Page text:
At Large: The hills are alive

At Large: The hills are alive

After two years, Matthew JC. Powell finally adds a bit of meaning to this column's title . . .

San Jose - A town of paradoxes, where one feels a sense of both incredible power and ineffable transience. The wealth and influence of Silicon Valley is all around, in every high- technology HQ, in every six-metre-long limousine. And yet, as in all boom towns, forced into existence overnight by unexpected windfall, you can almost hear the voices saying "this can't last".

All around, the rolling hills that make this a valley lie extruded and buckled, forced from the ground by volcanic and seismic forces neither Steve Jobs nor Larry Ellison could hope to control. Their geological arrogance belies the cracks, landfalls and craggy rock faces that remind me that - on the San Andreas fault - this, too, can't last.

My apologies to anyone who's having trouble holding down their lunch at this point. As this is my first "At Large" column written "at large", I decided to start with the kind of pretentious travelogue that usually kicks these things off.

I spent a day or so when I arrived here driving around, just getting a feel for the way Silicon Valley fits together, and doing a little shopping. You need a car in Silicon Valley. Everything is distant from everything else, every billion-dollar company seemingly intent on not being within throwing distance of another billion-dollar company. There is public transport, but I'm yet to see a bus or cable car actually stop for passengers. I think they're just for show - paid for by billionaires who want to give the town a more "lived in" feel. In this part of the world, there are serious moves afoot to equip street beggars with facilities to accept credit cards.

Other side of the road

Finance is not merely a part of life, it is life. As I was driving, the hills seemed to be yelling at me "we'd make a really good metaphor", at the same time as the other drivers seemed to be yelling at me "other side of the road, you idiot!" All in all, quite a noisy little journey.

I'm here for a developer conference as a guest of Apple Computer, the company that - arguably - is more closely identified with Silicon Valley than any other. Jobs and Wozniak's garage startup may have arrived 40 years after Hewlett and Packard's, but it was most certainly a garage. And where HP slowly and gradually built its wealth and power, Apple came from nowhere with an arrogant swagger and no respect for the established leaders of its industry. Silicon Valley startups are meant to have that kind of hubris - it's what makes them fun.

And, arguably, Apple fits the strained metaphor of my first couple of paragraphs better than any other in the Valley. Jobs forced this company into being by sheer will, made it successful with a legendary charisma, and was forced out by one of the more bizarre and unpredictable earthquakes in corporate history. After that, the company rose incredibly rapidly (in much the way meteors don't) to a position at the top of its industry. What no one realised at the time was that this rise was more seismic than anything else: John Sculley was never, in truth, in control of the forces that made Apple that big, any more than he could control the forces that began its rapid slide to near oblivion.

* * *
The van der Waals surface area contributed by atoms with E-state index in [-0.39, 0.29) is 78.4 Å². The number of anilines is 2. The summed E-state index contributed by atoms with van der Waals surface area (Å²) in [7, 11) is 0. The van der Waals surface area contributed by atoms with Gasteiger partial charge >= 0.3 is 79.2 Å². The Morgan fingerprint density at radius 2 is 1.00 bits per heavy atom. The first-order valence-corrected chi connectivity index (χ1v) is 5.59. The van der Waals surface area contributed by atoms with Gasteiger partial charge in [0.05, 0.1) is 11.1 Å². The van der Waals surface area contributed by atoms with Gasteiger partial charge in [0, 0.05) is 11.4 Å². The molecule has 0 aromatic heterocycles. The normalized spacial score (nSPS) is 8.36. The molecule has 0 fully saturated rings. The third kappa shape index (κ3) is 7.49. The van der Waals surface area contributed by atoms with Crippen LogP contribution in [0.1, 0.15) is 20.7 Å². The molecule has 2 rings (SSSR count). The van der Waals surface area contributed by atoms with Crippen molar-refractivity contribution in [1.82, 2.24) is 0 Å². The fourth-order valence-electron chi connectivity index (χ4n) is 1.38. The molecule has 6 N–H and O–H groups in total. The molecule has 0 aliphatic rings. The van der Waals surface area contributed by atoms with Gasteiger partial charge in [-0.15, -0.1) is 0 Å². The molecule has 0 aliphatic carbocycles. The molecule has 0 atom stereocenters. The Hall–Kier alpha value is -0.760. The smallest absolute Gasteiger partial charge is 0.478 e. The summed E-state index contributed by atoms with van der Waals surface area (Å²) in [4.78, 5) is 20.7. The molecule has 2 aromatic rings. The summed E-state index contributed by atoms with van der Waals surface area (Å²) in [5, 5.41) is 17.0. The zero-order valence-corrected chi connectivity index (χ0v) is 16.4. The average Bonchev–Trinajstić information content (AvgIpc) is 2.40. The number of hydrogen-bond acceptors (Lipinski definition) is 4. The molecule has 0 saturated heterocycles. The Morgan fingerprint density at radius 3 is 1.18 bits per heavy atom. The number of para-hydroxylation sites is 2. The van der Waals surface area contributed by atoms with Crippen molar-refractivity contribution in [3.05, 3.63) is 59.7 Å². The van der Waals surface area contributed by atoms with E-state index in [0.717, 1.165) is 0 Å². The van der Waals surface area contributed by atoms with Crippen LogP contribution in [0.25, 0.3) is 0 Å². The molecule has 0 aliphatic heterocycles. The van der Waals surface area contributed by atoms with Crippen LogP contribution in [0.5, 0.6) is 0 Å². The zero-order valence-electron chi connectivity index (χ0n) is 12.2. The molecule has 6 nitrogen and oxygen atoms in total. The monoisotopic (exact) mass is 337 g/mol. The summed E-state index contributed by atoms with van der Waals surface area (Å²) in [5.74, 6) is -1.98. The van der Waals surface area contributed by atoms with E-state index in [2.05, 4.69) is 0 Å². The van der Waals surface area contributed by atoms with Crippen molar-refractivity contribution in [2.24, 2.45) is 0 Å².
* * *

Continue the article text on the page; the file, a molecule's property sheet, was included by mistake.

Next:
With Jobs back in control at Apple, he's pitching battle between his own will and those same seismic forces. The attendees at this conference are clearly willing to bet on Jobs. It's tough odds, but at the moment he does appear to be slightly ahead. These are, of course, the same people who have been drinking Apple's Kool-Aid for a couple of decades now, even when it tasted a bit like almonds. Don't worry if you don't get that - trust me on this, it's way funny.

Jobs' ability to stare down the world and win is indicated by the success of his multicoloured computers, which have become fashion statements in an industry not particularly given to fashion statements. Epson has even announced that it will shortly release a printer in all five translucent iMac colours. Not bad for a company that was irrelevant a couple years ago.

An interesting thing, though: I saw an ad on the TV the other night for a clothes store called "The Gap".

At The Gap, they're having a promotion involving young athletic-looking types (the sort developers wish they could be, but never will) dancing about praising the virtues of khaki as the epitome of fashion.

The question is, will Jobs take notice and bring out iMacs in high-fashion beige? Perhaps, like so many things, it's a question I'd rather not answer.

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